Just typing that out, it’s clear that there is a lot going on in this book. Jemisin is a punchy writer, no doubt, but I did feel that the immense amount of world-building and establishing of magic systems and explaining of history took the front row in this book. The first book of the series had a very unique structure, incredibly intense relationships and unparalleled character-building. This book set most of that aside, with perhaps the exception of Nassun, in favour of what felt like setting the stage for the finale. I enjoyed it, absolutely, but I was craving the intensity of the first book and I didn’t quite feel like I got it. Jemisin has developed an incredibly interesting world and the premise of the book is absolutely fascinating to me. However, I did feel like a couple of the reveals in this book were a bit heavy-handed when compared to the subtlety of the first.
Was this as good as the first book? No, I don’t think so. Will I be reading the third book in the series? Without a doubt. Should it have won the Hugo this year? You’ll have to decide that for yourself.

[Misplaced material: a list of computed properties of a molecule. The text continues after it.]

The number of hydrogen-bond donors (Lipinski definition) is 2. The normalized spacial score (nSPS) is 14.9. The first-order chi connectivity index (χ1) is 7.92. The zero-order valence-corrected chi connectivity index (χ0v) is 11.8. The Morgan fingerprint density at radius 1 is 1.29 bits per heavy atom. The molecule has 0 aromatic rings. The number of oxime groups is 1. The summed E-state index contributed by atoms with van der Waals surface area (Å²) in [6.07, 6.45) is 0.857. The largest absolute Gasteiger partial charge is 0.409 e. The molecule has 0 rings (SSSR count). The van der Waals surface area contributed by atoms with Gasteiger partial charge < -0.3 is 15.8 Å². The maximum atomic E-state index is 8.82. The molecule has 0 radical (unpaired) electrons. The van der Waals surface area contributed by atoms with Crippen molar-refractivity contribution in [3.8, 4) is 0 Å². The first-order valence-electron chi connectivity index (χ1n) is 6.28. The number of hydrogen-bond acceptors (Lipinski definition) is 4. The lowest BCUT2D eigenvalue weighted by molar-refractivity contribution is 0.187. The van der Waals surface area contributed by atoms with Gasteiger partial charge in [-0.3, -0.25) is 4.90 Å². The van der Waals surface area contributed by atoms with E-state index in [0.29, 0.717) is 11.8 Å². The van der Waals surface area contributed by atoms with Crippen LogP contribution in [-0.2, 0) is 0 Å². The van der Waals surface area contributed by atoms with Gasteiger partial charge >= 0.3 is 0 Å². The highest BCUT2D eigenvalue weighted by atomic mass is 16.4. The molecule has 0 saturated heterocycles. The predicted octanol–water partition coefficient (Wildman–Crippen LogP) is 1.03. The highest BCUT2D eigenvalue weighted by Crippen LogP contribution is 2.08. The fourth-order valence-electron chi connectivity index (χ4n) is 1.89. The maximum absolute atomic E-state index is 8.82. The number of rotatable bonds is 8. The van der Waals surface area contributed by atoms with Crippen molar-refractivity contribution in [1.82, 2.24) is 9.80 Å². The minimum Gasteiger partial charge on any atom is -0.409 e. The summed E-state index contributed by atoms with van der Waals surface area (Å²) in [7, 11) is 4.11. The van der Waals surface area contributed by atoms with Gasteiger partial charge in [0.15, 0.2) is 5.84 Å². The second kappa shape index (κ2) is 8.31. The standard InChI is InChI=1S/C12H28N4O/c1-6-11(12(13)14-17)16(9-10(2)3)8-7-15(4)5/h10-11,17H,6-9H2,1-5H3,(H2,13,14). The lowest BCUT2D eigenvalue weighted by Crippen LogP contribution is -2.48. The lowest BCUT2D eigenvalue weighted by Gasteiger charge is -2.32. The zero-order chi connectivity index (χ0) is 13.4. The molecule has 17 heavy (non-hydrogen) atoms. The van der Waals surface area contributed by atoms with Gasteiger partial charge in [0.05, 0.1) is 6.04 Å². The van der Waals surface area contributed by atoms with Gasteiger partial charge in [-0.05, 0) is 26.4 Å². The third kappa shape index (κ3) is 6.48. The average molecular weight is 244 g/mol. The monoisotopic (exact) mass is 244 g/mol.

This book was the Hugo Award winner for best science fiction/fantasy novel this year and was the set book in one of my book clubs. I’ve been trying to read more diversely this year and I have to say, I don’t think I have read any fantasy or science fiction by an African American writer before. This is hardly a surprise: N. K. Jemisin is the first black writer to win the Hugo Award for best novel.
“The Fifth Season” by N. K. Jemisin is the first book in “The Broken Earth Trilogy”. Set in a land beset with tectonic activity, and ironically called the Stillness, the world is ending. For Essun, the unthinkable has happened: her idyllic family life is shattered and all she can think about now is revenge. For Damaya, her family have given her up to the Fulcrum for who she is: a rogga, an orogene. Someone who can calm the shaking Earth and who must be controlled. For Syenite, it might just be her fault the world ends – whether she wants it to or not.
The thing that stands out about this book is its sheer originality. I’ve read a lot of fantasy books and I have never read a fantasy book like this one. It’s dark, it’s gritty and it’s catastrophic. Boundaries are pushed in every direction. The “magic”, the power to manipulate stone and fault lines, is just so unique I was blown away. The culture of the comms is fascinating and the sheer diversity of the characters is incredible. It’s not really a surprise that this won the Hugo Award. I think there was only one thing that got under my skin about this book and that was that some of the imagery got a little repetitive. It’s a small thing that I’m willing to forgive though for this epic book.
If you’re bored out of your mind with elves and orcs, pick this book up and read it immediately. It’s a deep, evocative read that demands you take your time, and it will linger like aftershocks after you’ve finished it.